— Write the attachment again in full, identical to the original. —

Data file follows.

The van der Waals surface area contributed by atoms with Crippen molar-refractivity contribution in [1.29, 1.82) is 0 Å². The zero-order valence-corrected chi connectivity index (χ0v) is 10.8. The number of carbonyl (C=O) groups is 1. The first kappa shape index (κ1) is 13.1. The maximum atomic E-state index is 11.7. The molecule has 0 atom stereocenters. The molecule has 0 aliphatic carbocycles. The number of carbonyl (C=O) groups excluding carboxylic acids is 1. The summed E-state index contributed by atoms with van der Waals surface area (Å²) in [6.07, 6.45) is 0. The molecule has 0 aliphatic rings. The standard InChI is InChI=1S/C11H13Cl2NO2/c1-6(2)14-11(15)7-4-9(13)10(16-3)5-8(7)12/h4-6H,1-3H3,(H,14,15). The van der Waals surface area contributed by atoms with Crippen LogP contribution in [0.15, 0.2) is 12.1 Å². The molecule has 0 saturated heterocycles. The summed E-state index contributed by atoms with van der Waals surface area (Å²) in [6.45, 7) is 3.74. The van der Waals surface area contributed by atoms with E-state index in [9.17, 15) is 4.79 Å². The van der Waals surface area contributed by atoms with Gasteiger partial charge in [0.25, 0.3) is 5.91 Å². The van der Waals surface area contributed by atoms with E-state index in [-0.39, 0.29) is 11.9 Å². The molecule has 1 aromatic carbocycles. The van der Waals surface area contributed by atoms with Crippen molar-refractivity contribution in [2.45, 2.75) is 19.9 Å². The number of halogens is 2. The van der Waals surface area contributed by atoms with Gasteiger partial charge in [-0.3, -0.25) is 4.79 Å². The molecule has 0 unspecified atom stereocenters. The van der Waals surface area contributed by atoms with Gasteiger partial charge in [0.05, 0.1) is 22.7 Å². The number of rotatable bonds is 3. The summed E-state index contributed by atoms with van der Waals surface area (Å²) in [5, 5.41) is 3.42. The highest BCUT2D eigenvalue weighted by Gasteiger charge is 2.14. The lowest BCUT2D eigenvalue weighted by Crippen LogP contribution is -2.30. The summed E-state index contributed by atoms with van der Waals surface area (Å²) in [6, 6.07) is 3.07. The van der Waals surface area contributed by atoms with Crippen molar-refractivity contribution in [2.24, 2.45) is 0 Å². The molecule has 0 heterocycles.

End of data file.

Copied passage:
The van der Waals surface area contributed by atoms with Crippen molar-refractivity contribution in [1.29, 1.82) is 0 Å². The zero-order valence-corrected chi connectivity index (χ0v) is 10.8. The number of carbonyl (C=O) groups is 1. The first kappa shape index (κ1) is 13.1. The maximum atomic E-state index is 11.7. The molecule has 0 atom stereocenters. The molecule has 0 aliphatic carbocycles. The number of carbonyl (C=O) groups excluding carboxylic acids is 1. The summed E-state index contributed by atoms with van der Waals surface area (Å²) in [6.07, 6.45) is 0. The molecule has 0 aliphatic rings. The standard InChI is InChI=1S/C11H13Cl2NO2/c1-6(2)14-11(15)7-4-9(13)10(16-3)5-8(7)12/h4-6H,1-3H3,(H,14,15). The van der Waals surface area contributed by atoms with Crippen LogP contribution in [0.15, 0.2) is 12.1 Å². The molecule has 0 saturated heterocycles. The summed E-state index contributed by atoms with van der Waals surface area (Å²) in [6.45, 7) is 3.74. The van der Waals surface area contributed by atoms with E-state index in [9.17, 15) is 4.79 Å². The van der Waals surface area contributed by atoms with Gasteiger partial charge in [0.25, 0.3) is 5.91 Å². The van der Waals surface area contributed by atoms with E-state index in [-0.39, 0.29) is 11.9 Å². The molecule has 1 aromatic carbocycles. The van der Waals surface area contributed by atoms with Crippen molar-refractivity contribution in [2.45, 2.75) is 19.9 Å². The number of halogens is 2. The van der Waals surface area contributed by atoms with Gasteiger partial charge in [-0.3, -0.25) is 4.79 Å². The molecule has 0 unspecified atom stereocenters. The van der Waals surface area contributed by atoms with Gasteiger partial charge in [0.05, 0.1) is 22.7 Å². The number of rotatable bonds is 3. The summed E-state index contributed by atoms with van der Waals surface area (Å²) in [5, 5.41) is 3.42. The highest BCUT2D eigenvalue weighted by Gasteiger charge is 2.14. The lowest BCUT2D eigenvalue weighted by Crippen LogP contribution is -2.30. The summed E-state index contributed by atoms with van der Waals surface area (Å²) in [6, 6.07) is 3.07. The van der Waals surface area contributed by atoms with Crippen molar-refractivity contribution in [2.24, 2.45) is 0 Å². The molecule has 0 heterocycles.